[antlr-interest] Caution in 2.7.1: BaseAST

gidadoifiok gidadoifiok at yahoo.com
Thu Jan 17 11:12:18 PST 2002

I'm not sure if this was fixed in 2.7.2, but I'll just bring
it up quickly.  I only ran across this, because I could not
decipher the tree-data-structure from the guide, nor from the
AST javadoc.

Here's a method, addChild(AST), in BaseAST.  Note that there
are many casts of AST to BaseAST.  How about when someone
provides their own implementation of AST (that does not
extend BaseAST)?  That will certianly break this code with
a ClassCastException.

    protected BaseAST down;
    protected BaseAST right;

    /**Add a node to the end of the child list for this node */
    public void addChild(AST node) {
	if ( node==null ) return;
	BaseAST t = this.down;
	if ( t!=null ) {
	    while ( t.right!=null ) {
		t = t.right;
	    t.right = (BaseAST)node;
	else {
	    this.down = (BaseAST)node;

In thinking about it, I came up with several solutions
that could work, but they depends on the accessiblity
of this code.  Are methods like addChild() only used by
parser?  Then perhaps take it out of AST, and make it
private/package-local in BaseAST.  This way, you know
that you're only going to add BaseAST (or its derivatives),
and your class-casting will work.

On the other hand, if developers outside the parser can
addChild() to an AST (saying their descending an AST),
well then it needs to be in the interface, but then you
cannot guarantee that the AST that a developer adds will
be of type BaseAST.  If this were the case, you could do:

    protected AST down;
    protected AST right;

    public void addChild(AST node) {
	if ( node==null ) return;
	AST t = this.down;
	if ( t!=null ) {
	    while ( t.right!=null ) {
		t = t.right;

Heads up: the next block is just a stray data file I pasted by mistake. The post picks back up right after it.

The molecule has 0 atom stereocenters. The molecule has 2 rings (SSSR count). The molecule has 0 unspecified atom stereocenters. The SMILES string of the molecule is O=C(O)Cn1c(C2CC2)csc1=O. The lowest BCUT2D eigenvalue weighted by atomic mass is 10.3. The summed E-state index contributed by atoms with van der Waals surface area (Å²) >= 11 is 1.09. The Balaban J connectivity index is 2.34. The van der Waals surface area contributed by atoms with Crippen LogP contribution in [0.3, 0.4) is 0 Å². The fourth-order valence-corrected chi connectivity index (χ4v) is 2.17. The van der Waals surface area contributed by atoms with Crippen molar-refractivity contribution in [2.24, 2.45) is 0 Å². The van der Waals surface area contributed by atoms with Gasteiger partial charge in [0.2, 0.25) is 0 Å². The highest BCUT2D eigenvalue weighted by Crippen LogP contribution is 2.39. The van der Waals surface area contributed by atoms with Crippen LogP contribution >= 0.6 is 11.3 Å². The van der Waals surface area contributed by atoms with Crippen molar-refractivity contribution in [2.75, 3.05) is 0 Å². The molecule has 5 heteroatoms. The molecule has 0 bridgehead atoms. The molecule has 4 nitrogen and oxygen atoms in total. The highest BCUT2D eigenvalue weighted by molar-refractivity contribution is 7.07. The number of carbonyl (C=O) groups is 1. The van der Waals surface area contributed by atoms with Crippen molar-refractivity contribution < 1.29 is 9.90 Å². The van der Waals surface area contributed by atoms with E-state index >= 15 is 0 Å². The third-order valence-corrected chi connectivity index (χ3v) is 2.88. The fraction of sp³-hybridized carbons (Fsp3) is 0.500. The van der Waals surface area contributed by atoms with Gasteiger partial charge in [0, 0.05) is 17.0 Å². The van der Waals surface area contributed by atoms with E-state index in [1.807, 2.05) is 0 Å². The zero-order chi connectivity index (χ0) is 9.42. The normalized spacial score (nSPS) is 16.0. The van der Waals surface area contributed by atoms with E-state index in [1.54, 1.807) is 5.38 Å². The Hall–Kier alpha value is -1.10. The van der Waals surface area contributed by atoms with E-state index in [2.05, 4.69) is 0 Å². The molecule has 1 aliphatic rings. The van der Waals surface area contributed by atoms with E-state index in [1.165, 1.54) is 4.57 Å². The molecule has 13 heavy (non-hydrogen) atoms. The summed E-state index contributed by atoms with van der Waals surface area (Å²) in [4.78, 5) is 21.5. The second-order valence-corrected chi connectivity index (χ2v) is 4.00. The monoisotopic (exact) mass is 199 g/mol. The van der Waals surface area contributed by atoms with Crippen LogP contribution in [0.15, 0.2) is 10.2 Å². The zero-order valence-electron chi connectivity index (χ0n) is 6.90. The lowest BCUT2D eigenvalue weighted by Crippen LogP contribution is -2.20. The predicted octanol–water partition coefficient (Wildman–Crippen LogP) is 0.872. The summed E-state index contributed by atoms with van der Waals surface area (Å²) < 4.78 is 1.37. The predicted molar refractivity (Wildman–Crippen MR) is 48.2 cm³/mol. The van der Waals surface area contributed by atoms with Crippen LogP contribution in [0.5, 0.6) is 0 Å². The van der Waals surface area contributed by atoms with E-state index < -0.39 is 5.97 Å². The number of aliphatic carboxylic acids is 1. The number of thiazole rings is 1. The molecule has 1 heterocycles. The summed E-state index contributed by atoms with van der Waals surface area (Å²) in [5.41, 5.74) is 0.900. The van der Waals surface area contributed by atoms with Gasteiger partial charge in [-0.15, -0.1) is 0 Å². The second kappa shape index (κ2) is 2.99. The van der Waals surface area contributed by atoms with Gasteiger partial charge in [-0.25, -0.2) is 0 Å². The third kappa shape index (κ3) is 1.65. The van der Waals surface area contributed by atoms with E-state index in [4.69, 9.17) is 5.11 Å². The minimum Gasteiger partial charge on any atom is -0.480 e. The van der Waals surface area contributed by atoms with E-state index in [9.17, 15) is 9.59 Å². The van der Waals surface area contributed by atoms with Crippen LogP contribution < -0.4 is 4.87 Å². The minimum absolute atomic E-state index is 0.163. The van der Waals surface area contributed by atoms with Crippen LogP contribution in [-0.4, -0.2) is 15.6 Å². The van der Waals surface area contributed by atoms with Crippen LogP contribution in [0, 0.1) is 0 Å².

t.right = node;
	else {
	    this.down = node;

But then of course, you run into problems here in doWorkForAll()

		if ( sibling.getFirstChild()!=null ) {
		    ((BaseAST)sibling.getFirstChild()).doWorkForFindAll(v, target,

Here's the big problem:  BaseAST implies a data-structure (
parent-children) because it has an implementation.  AST does
not imply a data-structure, because it is an implementation-less

How can you get around this?  Here is a suggestion:
   Make AST into a class (rather than an interface).
   Basically renaming BaseAST to AST.  Then whoever whats to do
   their own AST, can just extend AST, and override the methods
   that they want.  They may need to you want to make AST a class
   with default behavior.

   On the plus side, you can quickly access (package local) fields
   rather than calling accessor methods getFirstChild() and

   The problems that will arise is that custom AST will get bulky
   (because of creating the AST object), and the methods are 
   interrelated, so the custom AST would likely have to override
   all the methods so that the custom-AST data-structure is properly
   accessed.  For all that work, might as well implement an interface
   and save the cost of creating an (inherited) AST object.

Anyway, this is something that someone close (in understanding/
developing) the code should sort out.  If you leave it, then some
documentation (at the very least) of what might break would be

- Gidado


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